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WiseGuy's Motorcycle Exhaust Guide - Better sound and more power NOW.

One of the first things most of us do when we get a bike is change the Motorcycle Exhaust -installing either a slip-on muffler or a full system.

This article will not attempt to advise you as to the street legal aspects of a replacement exhaust, so I’ll leave that up to you and your local law enforcement agency. ;-)

Let’s take a look at the why and how-to about replacement motorcycle exhausts.

Why new pipes?

Let's take the Yamaha R1 for example. When you’re riding an earth shaking 140bhp rocket, you don’t really want it to sound like an environmentally over-friendly 4bhp lawnmower. . .

. . . So you decide to install an aftermarket slip-on can or full system to sweeten the sound and hopefully squeeze out a couple more ponies in the process.

Let’s take another scenario on the cruiser side of things. . .

When I first got my Kawasaki Vulcan 800, I could barely hear the music. I felt downright out of place the first time I rode in the Trail of Tears ride. It seemed like EVERYBODY but me had loud pipes.

I didn’t want to just be LOUD though. I wanted my bike to sound good too. That’s sort of difficult with an engine displacing only 800cc, which is small by today’s standards. I found satisfaction with my Vance & Hines Cruzer exhaust system.

That brings me to a very important piece of motorcycle accessories advice. I'm a bit of a cheapskate and don't like to spend "too much" money. BUT I wish I had gone ahead and customized my motorcycle to my liking WHEN I FIRST GOT IT. So use that as you will (or as your significant other will let you!)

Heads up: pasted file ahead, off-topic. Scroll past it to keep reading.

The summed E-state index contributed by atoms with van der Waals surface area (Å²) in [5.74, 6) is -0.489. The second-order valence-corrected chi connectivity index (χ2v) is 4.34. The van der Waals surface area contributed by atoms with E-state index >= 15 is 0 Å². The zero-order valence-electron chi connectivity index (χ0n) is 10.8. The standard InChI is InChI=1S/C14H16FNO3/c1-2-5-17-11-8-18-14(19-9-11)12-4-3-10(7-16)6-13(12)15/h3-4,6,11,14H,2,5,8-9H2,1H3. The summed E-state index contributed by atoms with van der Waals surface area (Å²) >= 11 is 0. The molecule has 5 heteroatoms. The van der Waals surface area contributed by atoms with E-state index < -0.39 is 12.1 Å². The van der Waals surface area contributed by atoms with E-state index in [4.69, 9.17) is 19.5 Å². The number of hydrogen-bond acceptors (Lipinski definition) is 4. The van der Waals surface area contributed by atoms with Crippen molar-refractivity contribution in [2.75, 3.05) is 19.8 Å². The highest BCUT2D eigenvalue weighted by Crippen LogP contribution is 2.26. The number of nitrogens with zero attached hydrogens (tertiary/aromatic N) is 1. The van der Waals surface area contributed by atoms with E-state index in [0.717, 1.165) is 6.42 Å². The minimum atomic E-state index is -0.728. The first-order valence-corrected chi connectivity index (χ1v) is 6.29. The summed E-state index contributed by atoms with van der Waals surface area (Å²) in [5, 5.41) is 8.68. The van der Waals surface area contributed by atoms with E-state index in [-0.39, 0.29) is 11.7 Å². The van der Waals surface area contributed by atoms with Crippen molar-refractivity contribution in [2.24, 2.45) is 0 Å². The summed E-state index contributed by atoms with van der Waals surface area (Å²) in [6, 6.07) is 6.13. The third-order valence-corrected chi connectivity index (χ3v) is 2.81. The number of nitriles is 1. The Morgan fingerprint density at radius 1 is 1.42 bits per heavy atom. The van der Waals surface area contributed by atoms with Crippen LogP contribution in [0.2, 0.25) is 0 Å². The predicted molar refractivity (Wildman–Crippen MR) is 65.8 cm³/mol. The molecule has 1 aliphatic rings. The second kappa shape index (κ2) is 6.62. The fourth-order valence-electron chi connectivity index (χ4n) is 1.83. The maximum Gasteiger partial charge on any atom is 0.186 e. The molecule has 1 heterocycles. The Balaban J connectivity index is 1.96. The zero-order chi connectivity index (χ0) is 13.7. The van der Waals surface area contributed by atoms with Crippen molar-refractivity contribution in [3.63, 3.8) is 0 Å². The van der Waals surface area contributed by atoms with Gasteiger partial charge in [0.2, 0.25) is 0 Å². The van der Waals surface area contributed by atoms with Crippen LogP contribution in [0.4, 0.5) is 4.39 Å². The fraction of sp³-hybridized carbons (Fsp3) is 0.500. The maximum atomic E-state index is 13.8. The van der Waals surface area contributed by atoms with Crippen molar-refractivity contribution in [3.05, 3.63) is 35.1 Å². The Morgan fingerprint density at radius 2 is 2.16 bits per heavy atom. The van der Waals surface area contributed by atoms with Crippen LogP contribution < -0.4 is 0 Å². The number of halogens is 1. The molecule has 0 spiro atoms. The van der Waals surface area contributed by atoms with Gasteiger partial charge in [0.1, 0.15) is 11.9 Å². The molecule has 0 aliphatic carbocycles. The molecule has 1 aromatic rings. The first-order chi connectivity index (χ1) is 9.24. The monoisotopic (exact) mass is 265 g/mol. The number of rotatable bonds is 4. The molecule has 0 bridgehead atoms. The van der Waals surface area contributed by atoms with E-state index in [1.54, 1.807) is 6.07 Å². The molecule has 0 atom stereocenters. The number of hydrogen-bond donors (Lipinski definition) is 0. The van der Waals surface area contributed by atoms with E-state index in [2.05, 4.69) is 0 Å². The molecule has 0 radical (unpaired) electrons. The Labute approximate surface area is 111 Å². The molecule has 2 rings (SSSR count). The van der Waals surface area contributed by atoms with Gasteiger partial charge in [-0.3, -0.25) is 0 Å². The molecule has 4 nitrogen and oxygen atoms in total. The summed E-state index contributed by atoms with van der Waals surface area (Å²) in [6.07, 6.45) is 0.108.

The reason is that after the new wears off and you go ahead and hang on to it a couple of years. . .you'll be ready to move on to something new and you haven't had the chance to really enjoy the new pipes before it's time to sell. I'm speaking from experience. Get the new pipes NOW, if you plan to at all. Ok, enough of that!

We’ve taken care of the “whys”, now lets look at the “how to” of replacing a motorcycle exhaust.

How to replace a motorcycle exhaust

Sport bike Slip-Ons

Before you take the new motorcycle exhaust out of the box, take the instructions out of the box and read them. I know, it’s not macho-esque to read the instructions, but it’s always a good idea, especially with something as expensive as a new motorcycle exhaust system.

For instance, the mounting bracket will be different, it might bolt inside or outside the hanger, there will be different washers, the collector clamp might fit differently than you thought it would.